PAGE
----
Osteopathic medicine teaches DOs to first consider
the person within the patient. This emphasis on treating people, not symptoms,
means DOs believe there is more to good health than the absence of pain or
As guardians of wellness, DOs focus on prevention and
work to understand patients’ lifestyle and environment, partnering with them to
help them get healthy and stay well.
The Rise of Osteopathic Medicine
Osteopathic medicine aligns with a new direction in
health care that emphasizes a patient-centered approach to achieve high-quality
outcomes. That attitudinal shift is reflected in the rapid growth of the
osteopathic medical profession, and the high percentage of DOs that choose to
practice in primary care specialties.
In 2015, nearly 92,000 osteopathic physicians were recorded in the U.S. (not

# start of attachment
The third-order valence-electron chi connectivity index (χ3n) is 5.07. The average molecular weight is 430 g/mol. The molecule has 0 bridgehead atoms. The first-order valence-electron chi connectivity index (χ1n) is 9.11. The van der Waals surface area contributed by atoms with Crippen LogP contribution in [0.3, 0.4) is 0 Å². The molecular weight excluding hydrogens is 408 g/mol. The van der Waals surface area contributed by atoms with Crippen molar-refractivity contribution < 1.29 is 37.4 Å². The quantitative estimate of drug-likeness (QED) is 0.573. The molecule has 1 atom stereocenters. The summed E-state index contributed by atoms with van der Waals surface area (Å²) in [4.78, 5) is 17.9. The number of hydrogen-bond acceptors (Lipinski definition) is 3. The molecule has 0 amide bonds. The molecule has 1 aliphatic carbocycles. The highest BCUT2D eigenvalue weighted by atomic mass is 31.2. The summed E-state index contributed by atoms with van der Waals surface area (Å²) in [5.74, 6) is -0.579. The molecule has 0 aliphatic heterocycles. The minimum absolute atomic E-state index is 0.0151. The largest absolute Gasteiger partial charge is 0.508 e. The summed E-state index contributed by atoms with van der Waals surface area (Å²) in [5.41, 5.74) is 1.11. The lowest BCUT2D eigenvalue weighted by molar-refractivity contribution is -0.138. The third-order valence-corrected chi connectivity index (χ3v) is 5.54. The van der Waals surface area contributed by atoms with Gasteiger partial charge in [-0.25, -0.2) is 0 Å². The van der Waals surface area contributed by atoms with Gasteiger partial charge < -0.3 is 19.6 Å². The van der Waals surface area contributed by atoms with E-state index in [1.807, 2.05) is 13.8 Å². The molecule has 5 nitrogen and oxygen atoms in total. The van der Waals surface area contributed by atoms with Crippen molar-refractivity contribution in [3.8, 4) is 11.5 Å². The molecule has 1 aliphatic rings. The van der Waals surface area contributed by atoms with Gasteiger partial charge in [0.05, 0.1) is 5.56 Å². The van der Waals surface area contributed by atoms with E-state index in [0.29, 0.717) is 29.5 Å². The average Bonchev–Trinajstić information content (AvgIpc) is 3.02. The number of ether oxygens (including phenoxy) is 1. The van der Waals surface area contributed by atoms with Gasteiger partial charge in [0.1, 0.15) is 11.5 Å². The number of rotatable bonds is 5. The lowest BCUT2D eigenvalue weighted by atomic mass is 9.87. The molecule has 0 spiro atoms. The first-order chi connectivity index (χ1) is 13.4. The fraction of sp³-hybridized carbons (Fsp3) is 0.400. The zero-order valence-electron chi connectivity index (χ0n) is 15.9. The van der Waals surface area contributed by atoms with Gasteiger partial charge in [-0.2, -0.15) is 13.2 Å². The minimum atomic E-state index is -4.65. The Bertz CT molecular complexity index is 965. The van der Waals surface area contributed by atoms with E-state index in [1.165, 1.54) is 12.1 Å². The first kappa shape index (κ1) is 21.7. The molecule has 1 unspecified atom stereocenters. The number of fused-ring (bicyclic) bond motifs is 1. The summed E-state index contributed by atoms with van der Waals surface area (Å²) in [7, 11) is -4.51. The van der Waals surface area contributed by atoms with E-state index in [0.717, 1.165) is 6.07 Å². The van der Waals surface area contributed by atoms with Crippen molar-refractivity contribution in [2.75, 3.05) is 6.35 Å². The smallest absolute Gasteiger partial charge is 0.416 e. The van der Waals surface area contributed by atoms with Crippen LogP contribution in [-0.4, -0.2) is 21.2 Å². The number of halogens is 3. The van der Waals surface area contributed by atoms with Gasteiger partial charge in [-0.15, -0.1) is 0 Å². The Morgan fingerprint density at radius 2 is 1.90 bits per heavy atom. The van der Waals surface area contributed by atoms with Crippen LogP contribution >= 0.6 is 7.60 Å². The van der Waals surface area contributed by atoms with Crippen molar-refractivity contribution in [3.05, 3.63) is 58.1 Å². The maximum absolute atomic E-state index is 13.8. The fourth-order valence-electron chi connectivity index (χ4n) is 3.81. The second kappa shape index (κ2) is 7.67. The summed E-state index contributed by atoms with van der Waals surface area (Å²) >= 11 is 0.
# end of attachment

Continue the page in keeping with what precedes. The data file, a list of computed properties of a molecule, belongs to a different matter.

counting approximately 5,000 osteopathic medical students who graduated in
2015), a sharp upswing from the 24,000 DOs counted in 1985. Osteopathic medicine
continually ranks among the fastest-growing disciplines in health care in the
Note: Chart above excludes same-year new
graduates each year. Includes updated figures for 1985-1995 versus estimates
used in prior publications.
Source: AOA Physician Masterfile, May 31,
AACOM Fall 2015
preliminary enrollment report